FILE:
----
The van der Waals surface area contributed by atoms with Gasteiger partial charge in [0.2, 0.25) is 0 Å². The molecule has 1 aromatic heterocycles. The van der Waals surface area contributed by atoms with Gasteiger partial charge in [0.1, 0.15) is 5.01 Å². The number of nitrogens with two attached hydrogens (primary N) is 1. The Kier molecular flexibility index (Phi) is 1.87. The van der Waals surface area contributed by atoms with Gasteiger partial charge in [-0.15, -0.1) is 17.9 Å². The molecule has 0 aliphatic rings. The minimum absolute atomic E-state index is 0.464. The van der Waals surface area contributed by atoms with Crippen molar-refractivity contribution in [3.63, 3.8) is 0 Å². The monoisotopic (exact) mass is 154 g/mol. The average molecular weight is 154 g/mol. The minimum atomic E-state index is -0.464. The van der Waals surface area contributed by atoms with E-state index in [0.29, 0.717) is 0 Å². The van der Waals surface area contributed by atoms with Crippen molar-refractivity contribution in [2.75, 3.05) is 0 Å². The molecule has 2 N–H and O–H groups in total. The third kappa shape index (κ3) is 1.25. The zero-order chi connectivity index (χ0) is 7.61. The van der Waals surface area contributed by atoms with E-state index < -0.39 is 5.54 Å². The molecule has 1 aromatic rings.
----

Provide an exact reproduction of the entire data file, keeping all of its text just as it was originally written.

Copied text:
The van der Waals surface area contributed by atoms with Gasteiger partial charge in [0.2, 0.25) is 0 Å². The molecule has 1 aromatic heterocycles. The van der Waals surface area contributed by atoms with Gasteiger partial charge in [0.1, 0.15) is 5.01 Å². The number of nitrogens with two attached hydrogens (primary N) is 1. The Kier molecular flexibility index (Phi) is 1.87. The van der Waals surface area contributed by atoms with Gasteiger partial charge in [-0.15, -0.1) is 17.9 Å². The molecule has 0 aliphatic rings. The minimum absolute atomic E-state index is 0.464. The van der Waals surface area contributed by atoms with Crippen molar-refractivity contribution in [3.63, 3.8) is 0 Å². The monoisotopic (exact) mass is 154 g/mol. The average molecular weight is 154 g/mol. The minimum atomic E-state index is -0.464. The van der Waals surface area contributed by atoms with E-state index in [0.29, 0.717) is 0 Å². The van der Waals surface area contributed by atoms with Crippen molar-refractivity contribution in [2.75, 3.05) is 0 Å². The molecule has 2 N–H and O–H groups in total. The third kappa shape index (κ3) is 1.25. The zero-order chi connectivity index (χ0) is 7.61. The van der Waals surface area contributed by atoms with E-state index < -0.39 is 5.54 Å². The molecule has 1 aromatic rings.